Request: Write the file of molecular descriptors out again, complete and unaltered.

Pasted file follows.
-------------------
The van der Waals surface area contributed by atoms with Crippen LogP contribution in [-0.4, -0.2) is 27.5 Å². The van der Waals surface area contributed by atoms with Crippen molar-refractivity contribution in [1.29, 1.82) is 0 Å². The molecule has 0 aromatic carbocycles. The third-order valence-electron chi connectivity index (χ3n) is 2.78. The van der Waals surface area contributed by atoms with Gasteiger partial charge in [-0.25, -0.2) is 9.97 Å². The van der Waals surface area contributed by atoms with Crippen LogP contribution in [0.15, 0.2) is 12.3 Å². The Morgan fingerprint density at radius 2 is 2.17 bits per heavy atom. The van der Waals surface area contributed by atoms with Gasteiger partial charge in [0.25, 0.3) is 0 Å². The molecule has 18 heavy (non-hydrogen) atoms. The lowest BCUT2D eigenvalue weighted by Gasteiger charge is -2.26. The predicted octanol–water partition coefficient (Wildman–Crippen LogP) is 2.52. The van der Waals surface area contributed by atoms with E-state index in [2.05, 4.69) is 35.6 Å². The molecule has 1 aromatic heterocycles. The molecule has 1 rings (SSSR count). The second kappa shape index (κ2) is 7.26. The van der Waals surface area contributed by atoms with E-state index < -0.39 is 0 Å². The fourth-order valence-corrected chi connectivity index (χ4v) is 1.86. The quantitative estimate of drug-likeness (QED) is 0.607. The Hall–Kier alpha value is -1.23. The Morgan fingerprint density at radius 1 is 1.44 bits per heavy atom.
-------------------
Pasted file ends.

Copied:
The van der Waals surface area contributed by atoms with Crippen LogP contribution in [-0.4, -0.2) is 27.5 Å². The van der Waals surface area contributed by atoms with Crippen molar-refractivity contribution in [1.29, 1.82) is 0 Å². The molecule has 0 aromatic carbocycles. The third-order valence-electron chi connectivity index (χ3n) is 2.78. The van der Waals surface area contributed by atoms with Gasteiger partial charge in [-0.25, -0.2) is 9.97 Å². The van der Waals surface area contributed by atoms with Crippen LogP contribution in [0.15, 0.2) is 12.3 Å². The Morgan fingerprint density at radius 2 is 2.17 bits per heavy atom. The van der Waals surface area contributed by atoms with Gasteiger partial charge in [0.25, 0.3) is 0 Å². The molecule has 18 heavy (non-hydrogen) atoms. The lowest BCUT2D eigenvalue weighted by Gasteiger charge is -2.26. The predicted octanol–water partition coefficient (Wildman–Crippen LogP) is 2.52. The van der Waals surface area contributed by atoms with E-state index in [2.05, 4.69) is 35.6 Å². The molecule has 1 aromatic heterocycles. The molecule has 1 rings (SSSR count). The second kappa shape index (κ2) is 7.26. The van der Waals surface area contributed by atoms with E-state index < -0.39 is 0 Å². The fourth-order valence-corrected chi connectivity index (χ4v) is 1.86. The quantitative estimate of drug-likeness (QED) is 0.607. The Hall–Kier alpha value is -1.23. The Morgan fingerprint density at radius 1 is 1.44 bits per heavy atom.